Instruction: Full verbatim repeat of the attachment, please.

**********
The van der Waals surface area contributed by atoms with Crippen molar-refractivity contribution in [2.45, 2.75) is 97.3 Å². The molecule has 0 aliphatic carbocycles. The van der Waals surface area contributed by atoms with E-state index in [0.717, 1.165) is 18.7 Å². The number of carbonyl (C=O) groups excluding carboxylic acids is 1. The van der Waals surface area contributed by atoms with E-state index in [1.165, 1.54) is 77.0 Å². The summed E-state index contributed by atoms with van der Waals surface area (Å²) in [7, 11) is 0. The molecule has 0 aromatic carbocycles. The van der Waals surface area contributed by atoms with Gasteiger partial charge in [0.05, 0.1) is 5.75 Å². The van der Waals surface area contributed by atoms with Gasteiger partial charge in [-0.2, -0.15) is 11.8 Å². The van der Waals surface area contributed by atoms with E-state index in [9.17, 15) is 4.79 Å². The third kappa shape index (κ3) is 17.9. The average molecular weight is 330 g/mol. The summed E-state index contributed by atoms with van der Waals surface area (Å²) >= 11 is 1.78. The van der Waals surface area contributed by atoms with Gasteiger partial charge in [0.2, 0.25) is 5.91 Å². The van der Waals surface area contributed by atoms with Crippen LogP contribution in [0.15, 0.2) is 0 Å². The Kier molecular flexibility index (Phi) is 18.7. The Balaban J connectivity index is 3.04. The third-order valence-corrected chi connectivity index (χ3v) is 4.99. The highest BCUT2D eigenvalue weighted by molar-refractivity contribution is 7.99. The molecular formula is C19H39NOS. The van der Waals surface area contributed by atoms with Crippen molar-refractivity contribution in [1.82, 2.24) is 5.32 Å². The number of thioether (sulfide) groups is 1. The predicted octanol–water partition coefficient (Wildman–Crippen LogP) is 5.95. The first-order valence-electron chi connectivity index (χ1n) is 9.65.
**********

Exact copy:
The van der Waals surface area contributed by atoms with Crippen molar-refractivity contribution in [2.45, 2.75) is 97.3 Å². The molecule has 0 aliphatic carbocycles. The van der Waals surface area contributed by atoms with E-state index in [0.717, 1.165) is 18.7 Å². The number of carbonyl (C=O) groups excluding carboxylic acids is 1. The van der Waals surface area contributed by atoms with E-state index in [1.165, 1.54) is 77.0 Å². The summed E-state index contributed by atoms with van der Waals surface area (Å²) in [7, 11) is 0. The molecule has 0 aromatic carbocycles. The van der Waals surface area contributed by atoms with Gasteiger partial charge in [0.05, 0.1) is 5.75 Å². The van der Waals surface area contributed by atoms with Gasteiger partial charge in [-0.2, -0.15) is 11.8 Å². The van der Waals surface area contributed by atoms with E-state index in [9.17, 15) is 4.79 Å². The third kappa shape index (κ3) is 17.9. The average molecular weight is 330 g/mol. The summed E-state index contributed by atoms with van der Waals surface area (Å²) >= 11 is 1.78. The van der Waals surface area contributed by atoms with Gasteiger partial charge in [0.2, 0.25) is 5.91 Å². The van der Waals surface area contributed by atoms with Crippen LogP contribution in [0.15, 0.2) is 0 Å². The Kier molecular flexibility index (Phi) is 18.7. The Balaban J connectivity index is 3.04. The third-order valence-corrected chi connectivity index (χ3v) is 4.99. The highest BCUT2D eigenvalue weighted by molar-refractivity contribution is 7.99. The molecular formula is C19H39NOS. The van der Waals surface area contributed by atoms with Crippen molar-refractivity contribution in [1.82, 2.24) is 5.32 Å². The number of thioether (sulfide) groups is 1. The predicted octanol–water partition coefficient (Wildman–Crippen LogP) is 5.95. The first-order valence-electron chi connectivity index (χ1n) is 9.65.